I highly recommend reading this essay.  I also recommend saving this essay for our future generations, teachers, educators, family members, and friends.  This essay can be used to help bridge understanding that may be missing from our own words. 

Thursday, December 16, 2010

New OpenOpt/FuncDesigner quarterly release

New OpenOpt and FuncDesigner quarterly release is out: 0.32.

* New class: LCP (and related solver)
* New QP solver: qlcp
* New NLP solver: sqlcp
* New large-scale NSP solver gsubg. Currently it still requires lots of improvements (especially for constraints - their handling is very premature yet and often fails), but since the solver sometimes already works better than ipopt, algencan and other competitors it was tried with, I decided to include the one into the release.
* Now SOCP can handle Ax <= b constraints (and bugfix for handling lb <= x <= ub has been committed) * Some other fixes and improvements

* Add new functions removeAttachedConstraints, min and max
* Systems of nonlinear equations: possibility to assign personal tolerance for an equation
* Some fixes and improvements (especially for automatic differentiation)

See also: Full Changelog, Some Applications, Future Plans

Where to find good data sets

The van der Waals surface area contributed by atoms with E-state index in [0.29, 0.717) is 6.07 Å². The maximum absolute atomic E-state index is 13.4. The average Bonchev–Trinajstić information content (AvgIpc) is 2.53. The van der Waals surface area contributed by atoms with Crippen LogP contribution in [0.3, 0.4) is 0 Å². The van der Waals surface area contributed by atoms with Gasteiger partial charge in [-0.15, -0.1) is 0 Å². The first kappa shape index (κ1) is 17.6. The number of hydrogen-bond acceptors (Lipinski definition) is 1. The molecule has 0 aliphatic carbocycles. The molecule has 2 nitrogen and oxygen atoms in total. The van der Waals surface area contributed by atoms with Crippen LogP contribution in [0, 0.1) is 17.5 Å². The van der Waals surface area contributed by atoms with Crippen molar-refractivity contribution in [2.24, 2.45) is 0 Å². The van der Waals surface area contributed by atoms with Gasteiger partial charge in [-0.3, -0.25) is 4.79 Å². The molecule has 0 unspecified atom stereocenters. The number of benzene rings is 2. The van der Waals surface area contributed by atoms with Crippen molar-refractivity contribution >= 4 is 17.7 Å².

O'Reilly Media has been a big advocate of Open Data and believes that is where a lot of computing is going to be headed in the future.  I think they are definitely on to something.  Yet the future could be now.  There is a lot of opportunities to find good data sources immediately.  One of my favorite blogs, OReilly Radar, has an article by Edd Dumbill on Where To Find Data.  There is plenty of good data available on the internet for download to explore and mine new information.  These places not only offer great sources of data but many of them offer an API to allow quick and seamless access.  Below is a link summary from the article.


An all-things graph database.  The website focuses on trends of certain cultural and interest topics.

Amazon Public Data Sets

Amazon is probably considered the cloud computing mecca next to Google.  Amazon Web Services offers a lot.  One of which is storage of public data sets.  They offer a huge variety of public data.

Windows Azure Data Marketplace

Surprisingly Microsoft has an open data protocol data source.  This data market offers quite a few points of interest data sets.

Yahoo Query Language

YQL is an interesting API that is very similar to SQL.  YQL is essentially a language that allows to grab data from cloud services.  This could be very handy to grabbing data quickly and dynamically.  YQL offers to connect to a lot of data sources as well.


Infochimps is a data marketplace warehouse.  They offer to host, sell, and distribute data sets.  Some of their data comes at a cost but a lot of their data is free as well.  This is an interesting startup and will be very interesting to follow their growth.  Also there is a new Infochimps R package that uses their API to gather data and process Infochimps data.


DBpedia is a wikipedia for data sets.  In fact the data itself comes from Wikipedia. 

Some other sources not from the article include the World Bank open data and the U.S. Census data.

Sunday, December 12, 2010

Shortest past algorithm solved by ants?